Monday, January 28, 2008

Everyone is amazed at Pakistan's Resilience !

Sunday Forum: Going home to Pakistan
My country is reeling after the Bhutto assassination, but life goes on and hope endures, says novelist MOHSIN HAMID
Sunday, January 27, 2008
Anita Dufalla / Post-Gazette
LAHORE, Pakistan - During the winter holidays, much of the Pakistani diaspora made its way back to the homeland. It was wedding season and -- for those with the means and of a secular persuasion -- party season as well. Flights were fully booked, airfares were astronomically high, and even circuitous itineraries via places such as Istanbul and Muscat were in great demand.
Of my parents and their siblings, 13 people in total, 11 live in Pakistan. But of their 26 children -- my generation -- 15 of us reside abroad. Pakistan has become an increasingly unsettled place, and many of my peers have voted with their feet. But not always with their hearts.
As my wife and I boarded our flight from London to Lahore, evident all around us was a longing for home -- for the friends and family who are central to Pakistani culture in a way that many foreigners find so remarkable. (As an admiring American roommate of mine once said, "All you guys do is hang out.")
Mohsin Hamid's most recent novel is "The Reluctant Fundamentalist." He wrote this for The Washington Post.
This duality of Pakistan as a place both troubled and normal, a place capable of producing a large diaspora while also affectionately tugging at those who have left, is often lost on the world's media. International news outlets tend to cast Pakistan as the one-dimensional villain of a horror film, a kind of Jason or Freddie whose only role is to frighten. Scant attention is paid to the hospitality, the love for music and dance, or the simple ordinariness of 164 million people going about their daily lives.
As we took our seats on a Pakistan International Airlines Boeing 777, my fellow passengers did not look to me like embodiments of the hearts and minds of an important frontline state in the "war on terror." They looked like people excited to be headed home.
Seeking democracy
We touched down early on the morning of Sunday, Dec. 23. One of my brothers-in-law was getting engaged and a cousin was getting married, so I was soon busy running from one family event to another, often followed by late-night hangout sessions with old friends.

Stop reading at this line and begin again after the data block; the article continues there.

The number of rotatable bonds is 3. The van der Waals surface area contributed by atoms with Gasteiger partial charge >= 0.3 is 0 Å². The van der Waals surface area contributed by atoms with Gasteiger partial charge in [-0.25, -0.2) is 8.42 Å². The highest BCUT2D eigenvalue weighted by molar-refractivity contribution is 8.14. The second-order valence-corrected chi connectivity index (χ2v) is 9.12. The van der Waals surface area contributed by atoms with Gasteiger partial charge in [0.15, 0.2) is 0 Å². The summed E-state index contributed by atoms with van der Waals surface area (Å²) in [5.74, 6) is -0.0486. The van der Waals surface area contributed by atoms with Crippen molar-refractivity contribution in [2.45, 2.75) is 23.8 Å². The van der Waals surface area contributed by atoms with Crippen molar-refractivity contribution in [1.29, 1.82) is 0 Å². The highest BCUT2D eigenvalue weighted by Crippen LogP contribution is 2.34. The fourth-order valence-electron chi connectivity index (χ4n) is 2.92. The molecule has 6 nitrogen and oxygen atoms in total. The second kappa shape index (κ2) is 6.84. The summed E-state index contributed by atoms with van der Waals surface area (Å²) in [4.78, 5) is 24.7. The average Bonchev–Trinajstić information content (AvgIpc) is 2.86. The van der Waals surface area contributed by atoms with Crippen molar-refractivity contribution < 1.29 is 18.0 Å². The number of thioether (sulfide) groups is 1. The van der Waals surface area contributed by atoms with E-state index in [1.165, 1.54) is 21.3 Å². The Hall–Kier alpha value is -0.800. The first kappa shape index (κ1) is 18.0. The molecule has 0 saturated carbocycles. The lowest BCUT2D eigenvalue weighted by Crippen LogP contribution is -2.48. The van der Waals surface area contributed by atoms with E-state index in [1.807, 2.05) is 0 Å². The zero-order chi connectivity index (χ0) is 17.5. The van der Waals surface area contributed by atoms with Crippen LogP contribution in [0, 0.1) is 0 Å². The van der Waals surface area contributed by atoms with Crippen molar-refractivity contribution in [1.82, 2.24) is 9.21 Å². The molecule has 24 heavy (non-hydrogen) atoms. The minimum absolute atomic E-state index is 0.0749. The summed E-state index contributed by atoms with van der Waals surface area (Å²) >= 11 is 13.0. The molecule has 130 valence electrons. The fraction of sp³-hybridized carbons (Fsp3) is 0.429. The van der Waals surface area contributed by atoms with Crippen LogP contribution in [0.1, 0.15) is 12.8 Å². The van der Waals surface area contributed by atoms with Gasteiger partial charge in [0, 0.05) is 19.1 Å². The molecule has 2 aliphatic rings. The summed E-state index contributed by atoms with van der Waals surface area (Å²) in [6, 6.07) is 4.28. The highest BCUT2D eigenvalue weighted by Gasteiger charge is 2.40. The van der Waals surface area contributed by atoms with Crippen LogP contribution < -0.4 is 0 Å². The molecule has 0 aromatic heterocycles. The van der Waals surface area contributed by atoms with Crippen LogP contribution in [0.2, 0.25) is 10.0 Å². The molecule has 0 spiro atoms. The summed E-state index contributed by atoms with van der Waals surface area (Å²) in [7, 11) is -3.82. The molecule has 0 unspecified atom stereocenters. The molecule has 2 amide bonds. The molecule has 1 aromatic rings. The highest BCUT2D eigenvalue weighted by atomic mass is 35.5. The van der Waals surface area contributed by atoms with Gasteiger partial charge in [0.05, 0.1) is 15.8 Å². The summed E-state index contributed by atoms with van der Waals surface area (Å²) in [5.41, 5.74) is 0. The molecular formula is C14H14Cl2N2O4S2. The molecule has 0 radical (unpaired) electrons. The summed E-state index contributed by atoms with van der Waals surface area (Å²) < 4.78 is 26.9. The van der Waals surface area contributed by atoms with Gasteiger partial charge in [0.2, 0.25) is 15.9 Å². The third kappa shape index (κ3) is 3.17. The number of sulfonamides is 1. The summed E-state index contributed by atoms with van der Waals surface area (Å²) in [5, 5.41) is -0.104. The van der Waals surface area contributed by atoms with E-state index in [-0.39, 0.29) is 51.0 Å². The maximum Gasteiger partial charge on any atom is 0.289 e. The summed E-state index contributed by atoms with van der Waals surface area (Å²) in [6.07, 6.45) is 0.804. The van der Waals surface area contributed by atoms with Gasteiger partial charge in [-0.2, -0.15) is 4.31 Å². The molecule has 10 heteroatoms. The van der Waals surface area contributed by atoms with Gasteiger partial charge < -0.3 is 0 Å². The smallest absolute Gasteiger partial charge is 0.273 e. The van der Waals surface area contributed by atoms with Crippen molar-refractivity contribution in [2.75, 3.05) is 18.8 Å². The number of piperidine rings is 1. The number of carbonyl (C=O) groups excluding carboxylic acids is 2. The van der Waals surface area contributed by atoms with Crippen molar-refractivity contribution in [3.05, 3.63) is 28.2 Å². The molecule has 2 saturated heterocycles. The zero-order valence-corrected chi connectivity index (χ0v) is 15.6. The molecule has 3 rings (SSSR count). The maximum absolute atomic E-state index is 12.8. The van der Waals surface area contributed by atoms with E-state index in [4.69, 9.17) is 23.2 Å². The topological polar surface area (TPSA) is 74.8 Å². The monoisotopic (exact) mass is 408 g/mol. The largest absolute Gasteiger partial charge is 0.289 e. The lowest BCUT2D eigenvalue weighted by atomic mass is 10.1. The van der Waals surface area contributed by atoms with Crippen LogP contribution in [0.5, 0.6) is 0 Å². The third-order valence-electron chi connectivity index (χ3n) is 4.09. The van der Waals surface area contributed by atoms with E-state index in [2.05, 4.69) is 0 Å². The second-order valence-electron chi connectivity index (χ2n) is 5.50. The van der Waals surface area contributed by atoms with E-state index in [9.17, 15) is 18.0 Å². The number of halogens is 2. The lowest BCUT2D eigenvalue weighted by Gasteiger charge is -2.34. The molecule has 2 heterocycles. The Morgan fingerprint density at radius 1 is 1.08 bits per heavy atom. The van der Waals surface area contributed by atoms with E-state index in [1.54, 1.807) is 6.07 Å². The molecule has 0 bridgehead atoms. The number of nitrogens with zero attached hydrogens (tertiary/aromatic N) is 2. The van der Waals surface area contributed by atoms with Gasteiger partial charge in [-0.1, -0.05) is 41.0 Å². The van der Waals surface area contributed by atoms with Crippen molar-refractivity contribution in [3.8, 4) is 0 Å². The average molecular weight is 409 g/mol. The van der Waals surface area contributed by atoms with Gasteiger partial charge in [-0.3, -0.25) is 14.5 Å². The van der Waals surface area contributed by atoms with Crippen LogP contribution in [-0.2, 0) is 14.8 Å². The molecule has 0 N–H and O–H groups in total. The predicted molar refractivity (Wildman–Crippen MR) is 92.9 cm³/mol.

Naturally, we talked politics. It was immediately evident how unpopular President Pervez Musharraf has become. A year ago, many people said that he was at least partially good for the country. But Mr. Musharraf's conflict with the judiciary, suppression of independent television channels and crackdown on pro-democracy and human rights activists have embittered most of those who previously gave him credit for economic growth and stability.
My brother-in-law is much younger than I am, in his early 20s. He and his friends are poster boys for the "enlightened moderation" that Mr. Musharraf claims to want to promote. One is a computer programmer who works for a small company in Lahore that designs particle effects (smoke from explosions, blood splattering from gunshot wounds) for international video game studios. Another is a film student working on a pilot for a television show for his college thesis.
But even liberal young Pakistanis like them are keen to see an end to Mr. Musharraf's rule. I heard again and again that Pakistan needs to give democracy a chance, and that for that to happen, Mr. Musharraf must go.
Bhutto dies; riots ensue
I accompanied my wife's family to my brother-in-law's engagement. It is customary for the prospective groom's family to go to the home of the prospective bride and make a formal proposal for her hand. The lights went out in the middle of our visit -- due to power shortages, Pakistan suffers from rolling 30-minute blackouts -- and we had to wait in darkness before the bride-to-be could make her appearance and rings could be exchanged.
The following day I was chatting with my parents when a friend called and told me to turn on the television. At first, it seemed that there had been an explosion at a political rally attended by Benazir Bhutto, but that Ms. Bhutto herself was unharmed. Later, the news channels said that she has been injured and taken to the hospital. Finally, we heard the announcement that she had died.
I was surprised by the strength of my reaction. It was the most upsetting event in the history of Pakistan that I could personally recall.
Riots soon erupted across the country, most violently in Karachi, where my cousin's wife, a microbiologist, had just completed a medical ethics exam. Her taxi was attacked by a gang of teenage boys who smashed its windows with sticks. The driver managed to turn around and escape, and she spent the night at the nearby home of a friend, unable to make it to her destination until the following day because of the violence in the streets.